The reasons for and against may be a bit of a seesaw of justifications, but if I was to be honest, I don’t think that the seesaw is well balanced, or particularly justifiable for what I have on one side, versus the other.

So on the first side, I have

cost
noise
laziness
complacency
convenience

See what I mean, other than cost, and noise (particularly at night when it is often the only time I get to do anything out there, and I can’t afford to antagonise the neighbours) there are no really compelling reasons against doing something about it.

On the other side of the seesaw, I have

safety – (lungs)
safety – (slippery floor)
lost tools
increase in rust of tool surfaces
potential damage to finishes
untidy working environment

I am sure there may be a few more examples for both sides, but they would follow the same trend.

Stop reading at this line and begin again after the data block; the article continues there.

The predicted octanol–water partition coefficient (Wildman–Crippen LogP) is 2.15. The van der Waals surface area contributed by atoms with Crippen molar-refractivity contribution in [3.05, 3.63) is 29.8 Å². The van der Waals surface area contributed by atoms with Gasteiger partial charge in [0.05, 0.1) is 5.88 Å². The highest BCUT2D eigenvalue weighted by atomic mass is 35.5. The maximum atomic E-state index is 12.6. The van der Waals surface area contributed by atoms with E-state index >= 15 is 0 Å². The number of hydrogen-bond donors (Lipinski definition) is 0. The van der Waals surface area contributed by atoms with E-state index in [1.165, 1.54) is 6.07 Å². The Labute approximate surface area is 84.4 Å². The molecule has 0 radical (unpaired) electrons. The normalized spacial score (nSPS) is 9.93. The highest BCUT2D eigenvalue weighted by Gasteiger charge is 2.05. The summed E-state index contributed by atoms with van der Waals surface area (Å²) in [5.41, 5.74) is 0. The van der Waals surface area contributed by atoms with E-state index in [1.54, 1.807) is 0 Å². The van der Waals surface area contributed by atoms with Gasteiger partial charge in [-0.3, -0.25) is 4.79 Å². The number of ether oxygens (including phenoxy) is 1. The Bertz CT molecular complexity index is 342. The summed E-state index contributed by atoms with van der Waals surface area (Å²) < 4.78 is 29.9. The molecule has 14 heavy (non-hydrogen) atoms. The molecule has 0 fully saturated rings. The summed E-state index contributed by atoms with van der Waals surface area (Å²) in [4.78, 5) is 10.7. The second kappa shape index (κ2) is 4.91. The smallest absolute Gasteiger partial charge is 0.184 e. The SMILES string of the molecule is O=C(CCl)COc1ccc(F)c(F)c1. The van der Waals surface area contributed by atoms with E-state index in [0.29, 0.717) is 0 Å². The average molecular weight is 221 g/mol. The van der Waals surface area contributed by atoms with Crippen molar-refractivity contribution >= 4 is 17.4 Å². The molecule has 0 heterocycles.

Cost is a bit of a bugbear, I will admit.  You need a good extractor to get the required performance – not only in the amount being extracted, and the distance it is pulling the dust from, but also in the performance of the filters.

Not much point extracting dust from the point of generation if you are only going to pump the most harmful portion straight back into the workshop atmosphere (dust below 1 micron in size that is).

My existing at-tool dust extraction is good in theory, but in practice I know that I am expecting too much of the current dust extractor – the distance I am trying to get it to draw over is far too great for it to be efficient.  There are a couple of options- decrease the distance, or increase the power.

So I’m thinking of doing both.

If I relocate the current 2HP TruPro extractor to the back of the timber store shed, it can just service the lathe/CNC area of the shed.  A new 3HP dust extractor would then be plugged into the existing extraction ducting.

Interesting idea, so I’ve been researching what is out there in the way of large dust extractors.

First thought – Powermatic. a 3HP extractor is $2000.  Other than it being a traditional design (as opposed to a cyclone), this would be a gold-plated solution.